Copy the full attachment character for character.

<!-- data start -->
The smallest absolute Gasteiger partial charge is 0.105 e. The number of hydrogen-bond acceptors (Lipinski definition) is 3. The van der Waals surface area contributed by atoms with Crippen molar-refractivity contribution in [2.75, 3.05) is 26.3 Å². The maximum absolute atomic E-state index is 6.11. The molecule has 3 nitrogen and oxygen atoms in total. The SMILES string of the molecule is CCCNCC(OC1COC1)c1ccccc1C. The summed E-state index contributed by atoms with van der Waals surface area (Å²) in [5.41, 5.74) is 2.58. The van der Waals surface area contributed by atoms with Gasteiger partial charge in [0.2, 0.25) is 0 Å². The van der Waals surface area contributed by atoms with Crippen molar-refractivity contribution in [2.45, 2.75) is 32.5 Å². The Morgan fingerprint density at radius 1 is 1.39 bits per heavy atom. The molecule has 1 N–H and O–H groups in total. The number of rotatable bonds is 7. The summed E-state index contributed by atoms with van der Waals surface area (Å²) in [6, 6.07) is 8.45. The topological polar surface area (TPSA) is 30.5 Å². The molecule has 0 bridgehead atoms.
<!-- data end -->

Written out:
The smallest absolute Gasteiger partial charge is 0.105 e. The number of hydrogen-bond acceptors (Lipinski definition) is 3. The van der Waals surface area contributed by atoms with Crippen molar-refractivity contribution in [2.75, 3.05) is 26.3 Å². The maximum absolute atomic E-state index is 6.11. The molecule has 3 nitrogen and oxygen atoms in total. The SMILES string of the molecule is CCCNCC(OC1COC1)c1ccccc1C. The summed E-state index contributed by atoms with van der Waals surface area (Å²) in [5.41, 5.74) is 2.58. The van der Waals surface area contributed by atoms with Gasteiger partial charge in [0.2, 0.25) is 0 Å². The van der Waals surface area contributed by atoms with Crippen molar-refractivity contribution in [2.45, 2.75) is 32.5 Å². The Morgan fingerprint density at radius 1 is 1.39 bits per heavy atom. The molecule has 1 N–H and O–H groups in total. The number of rotatable bonds is 7. The summed E-state index contributed by atoms with van der Waals surface area (Å²) in [6, 6.07) is 8.45. The topological polar surface area (TPSA) is 30.5 Å². The molecule has 0 bridgehead atoms.